I’ve covered the clients at the resort, but “New Day” also spends enough time on Armond that it’s clear that his sobriety, his war with Shane, and his so far close relationship with Belinda are all going to be elements. central to history. The self-doubt that plagues Armond after he realizes Lani, “I was criticizing her all day, and she was at work,” did not immediately make me think that Armond would break his sobriety of five years old, but as soon as Olivia and Paula’s drug backpack arrived in her office, the writing was on the wall. Murray Bartlett does a great job when Armond thinks no one is looking at him, as his face pinches as he walks away from Shane, who again complains about the Pineapple sequel and puts his mother’s travel agent Lorenzo on the case. But the pill he takes after lying to Olivia and Paula about their missing hiding place seems like the first step on a really bad path – and I have to admit I’m also wary of the relationship developing between Belinda and Tanya. .

I have no doubt that Tanya really appreciates the way Belinda has helped her or that her invitation to dinner with Belinda was truly well-meaning, and I also don’t think her gushing over Belinda during the meal was not sincere. But unlike all hotel guests, who, whether sober or high, can avoid the clearly passing Tanya, Belinda lacks that ability. She cannot refuse the invitation of a guest at the risk of offending him. And once Tanya offers to invest in Belinda, Belinda also cannot refuse other appointments or events together. Money is a lure, and everyone at White Lotus needs it, and it distorts and affects every interaction they have. Except, again, for Quinn, who also retains her purity in this episode. Does her time sleeping on the beach cross her screen haze? Her wonderful “What the fuck is this” seeing that killer whale break-in was a nice reminder of the natural world this resort is in and so many guests seem to ignore. Quinn not just shit over there, girls– he realizes that maybe his belief that nothing would be better than going home is wrong.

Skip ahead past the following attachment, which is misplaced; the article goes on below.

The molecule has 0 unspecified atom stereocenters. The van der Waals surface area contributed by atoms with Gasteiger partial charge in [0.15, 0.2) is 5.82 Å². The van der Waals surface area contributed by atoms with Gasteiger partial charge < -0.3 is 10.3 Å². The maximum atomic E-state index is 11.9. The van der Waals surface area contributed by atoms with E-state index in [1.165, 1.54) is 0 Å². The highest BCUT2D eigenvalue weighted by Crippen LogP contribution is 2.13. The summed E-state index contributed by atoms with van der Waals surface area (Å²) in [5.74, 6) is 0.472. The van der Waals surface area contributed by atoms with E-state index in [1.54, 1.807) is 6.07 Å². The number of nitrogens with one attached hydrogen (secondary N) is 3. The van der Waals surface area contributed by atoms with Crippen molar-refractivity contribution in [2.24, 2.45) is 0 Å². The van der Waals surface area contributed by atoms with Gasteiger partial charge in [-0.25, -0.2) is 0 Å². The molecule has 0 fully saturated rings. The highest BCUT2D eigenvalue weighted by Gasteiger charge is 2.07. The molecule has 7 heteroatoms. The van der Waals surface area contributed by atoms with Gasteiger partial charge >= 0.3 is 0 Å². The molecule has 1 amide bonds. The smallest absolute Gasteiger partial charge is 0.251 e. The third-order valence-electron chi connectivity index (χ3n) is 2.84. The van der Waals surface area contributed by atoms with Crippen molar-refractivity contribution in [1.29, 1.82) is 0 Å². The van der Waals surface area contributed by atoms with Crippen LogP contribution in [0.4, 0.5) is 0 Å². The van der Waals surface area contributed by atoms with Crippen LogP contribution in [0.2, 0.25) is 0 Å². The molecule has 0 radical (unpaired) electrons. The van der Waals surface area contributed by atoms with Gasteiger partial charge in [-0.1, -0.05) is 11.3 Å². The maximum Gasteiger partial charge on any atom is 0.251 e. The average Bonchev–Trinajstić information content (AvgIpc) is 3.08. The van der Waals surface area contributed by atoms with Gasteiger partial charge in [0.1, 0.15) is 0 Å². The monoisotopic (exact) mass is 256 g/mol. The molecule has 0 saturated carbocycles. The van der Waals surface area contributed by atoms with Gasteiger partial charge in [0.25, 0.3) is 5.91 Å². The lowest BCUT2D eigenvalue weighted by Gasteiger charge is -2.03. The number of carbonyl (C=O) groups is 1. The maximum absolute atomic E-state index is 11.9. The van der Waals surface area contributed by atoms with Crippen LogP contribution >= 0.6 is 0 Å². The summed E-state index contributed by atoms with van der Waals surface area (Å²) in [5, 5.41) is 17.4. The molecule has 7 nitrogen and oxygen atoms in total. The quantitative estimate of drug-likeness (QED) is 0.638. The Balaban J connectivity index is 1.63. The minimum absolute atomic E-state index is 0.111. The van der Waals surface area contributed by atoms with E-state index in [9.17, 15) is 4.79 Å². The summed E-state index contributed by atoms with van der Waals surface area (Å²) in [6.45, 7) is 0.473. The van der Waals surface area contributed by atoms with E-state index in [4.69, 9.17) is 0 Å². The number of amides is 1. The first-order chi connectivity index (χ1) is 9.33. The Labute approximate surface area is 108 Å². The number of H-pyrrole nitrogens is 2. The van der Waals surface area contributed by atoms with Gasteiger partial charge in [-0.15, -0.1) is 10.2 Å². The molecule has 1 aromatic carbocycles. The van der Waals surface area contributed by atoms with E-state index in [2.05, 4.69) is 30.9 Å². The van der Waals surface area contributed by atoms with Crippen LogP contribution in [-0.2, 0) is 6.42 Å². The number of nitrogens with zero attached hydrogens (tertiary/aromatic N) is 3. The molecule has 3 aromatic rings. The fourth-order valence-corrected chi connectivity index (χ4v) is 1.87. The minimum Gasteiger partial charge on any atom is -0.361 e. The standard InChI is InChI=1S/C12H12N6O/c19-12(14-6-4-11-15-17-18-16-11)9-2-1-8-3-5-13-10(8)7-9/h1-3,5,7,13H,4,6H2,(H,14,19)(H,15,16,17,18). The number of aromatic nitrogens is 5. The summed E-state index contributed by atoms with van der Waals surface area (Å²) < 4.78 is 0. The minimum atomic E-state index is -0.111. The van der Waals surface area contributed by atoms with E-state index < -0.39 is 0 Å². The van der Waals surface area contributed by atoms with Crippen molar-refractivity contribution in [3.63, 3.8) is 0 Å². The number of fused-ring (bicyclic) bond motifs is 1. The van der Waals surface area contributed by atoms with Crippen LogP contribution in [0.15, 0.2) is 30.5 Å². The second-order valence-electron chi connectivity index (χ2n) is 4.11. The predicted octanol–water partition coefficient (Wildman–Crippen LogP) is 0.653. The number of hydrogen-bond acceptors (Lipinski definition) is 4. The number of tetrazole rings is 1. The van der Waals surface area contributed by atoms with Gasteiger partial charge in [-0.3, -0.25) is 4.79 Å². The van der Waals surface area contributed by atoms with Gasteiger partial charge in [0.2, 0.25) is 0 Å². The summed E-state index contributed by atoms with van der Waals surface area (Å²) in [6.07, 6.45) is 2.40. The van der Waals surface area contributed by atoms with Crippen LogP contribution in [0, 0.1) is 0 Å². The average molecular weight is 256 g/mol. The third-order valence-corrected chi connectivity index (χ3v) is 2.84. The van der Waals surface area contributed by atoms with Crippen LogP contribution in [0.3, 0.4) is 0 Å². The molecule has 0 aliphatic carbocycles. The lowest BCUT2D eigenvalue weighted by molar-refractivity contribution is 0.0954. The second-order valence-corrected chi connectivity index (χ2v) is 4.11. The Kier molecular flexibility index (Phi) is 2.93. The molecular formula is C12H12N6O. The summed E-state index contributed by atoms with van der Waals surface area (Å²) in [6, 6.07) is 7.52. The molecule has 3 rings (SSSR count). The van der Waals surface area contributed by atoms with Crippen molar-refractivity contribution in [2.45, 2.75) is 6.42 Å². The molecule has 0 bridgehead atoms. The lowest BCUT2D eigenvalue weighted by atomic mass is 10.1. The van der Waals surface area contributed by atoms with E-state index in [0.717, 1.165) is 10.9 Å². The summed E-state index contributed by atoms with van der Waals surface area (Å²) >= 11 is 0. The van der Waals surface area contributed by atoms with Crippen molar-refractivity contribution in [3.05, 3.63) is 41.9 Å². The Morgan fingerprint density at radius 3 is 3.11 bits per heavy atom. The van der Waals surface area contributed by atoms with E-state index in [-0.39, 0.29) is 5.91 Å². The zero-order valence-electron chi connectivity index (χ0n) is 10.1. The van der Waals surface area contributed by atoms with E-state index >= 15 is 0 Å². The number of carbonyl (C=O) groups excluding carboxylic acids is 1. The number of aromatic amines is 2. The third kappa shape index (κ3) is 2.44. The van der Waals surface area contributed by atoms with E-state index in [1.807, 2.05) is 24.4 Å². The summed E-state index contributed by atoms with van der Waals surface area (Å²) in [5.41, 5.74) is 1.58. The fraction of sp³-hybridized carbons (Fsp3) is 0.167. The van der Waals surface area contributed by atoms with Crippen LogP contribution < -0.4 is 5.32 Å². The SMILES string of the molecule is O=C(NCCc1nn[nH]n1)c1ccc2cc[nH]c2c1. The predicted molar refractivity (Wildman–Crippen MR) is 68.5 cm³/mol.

Stray observations

  • Excellent editing during this final scene, with Belinda’s confession: “With the customers here, it’s mostly rich whites. And to be honest, I struggle with that, ”and our cycling through the Mossbacher, the Patton and their little disagreements.
  • Yes Olivia and Paula are absolutely nightmarish, but “We only do witchcraft” and “Make offerings to Hecate” made me laugh a lot, as did “We weren’t lesbians, Daddy” and “We were were sea witches. “These two speak their own language, and it both scares and amuses me both, like Mark and Nicole, I’m sure, as we saw when Paula dared to say the word ‘colonialism’ .
  • “Just a bus boy”? You don’t throw Kekoa Kekumano, young Aquaman, to play just a busboy! I guess whoever that White Lotus employee is, they’re going to come between Olivia and Paula (friends, lovers, whoever they are) in the next few episodes.
  • This isn’t the last time we see Armond rummaging through Olivia and Paula’s drug backpack, right? Reminder of what’s in it: herb, Adderall, Ambien, Xanax, Klonopin and ketamine.
  • A nightmare I could never have expected: the possibilities suggested in the sentence “Who is her doctor, Lena Dunham?” “
  • Oh, and another: “Are our clits going to explode?”
  • Guess I’ll think about it every episode, but: have Shane and Rachel never discussed the practicalities of their life after marriage? Shane expects Rachel to stop working so casually (“Now you just do what you wanna do, whatever it is”) that it’s clear he just assumed that she would devote the rest of her life to being his wife. I’m going to go with “controlling” rather than “altruistic” for this.
  • This week’s Best Online Reading awards go to Connie Britton, who makes the distinction between bewildered and resentful with her “It Was a Fucked Piece” to Rachel, and Steve Zahn, whose “Liv, Your Mom Ain’t. not Putin “irritated. was really perfect comedic timing. Good job, the Mossbacher!
  • Speaking of Zahn, Mark’s line “You are still being born into life” is very similar to what Belinda said to Tanya in the first episode: “Every moment I was born into this life. Is this just a dialogue overlap from White, or has Mark also seen Belinda in an offscreen scene?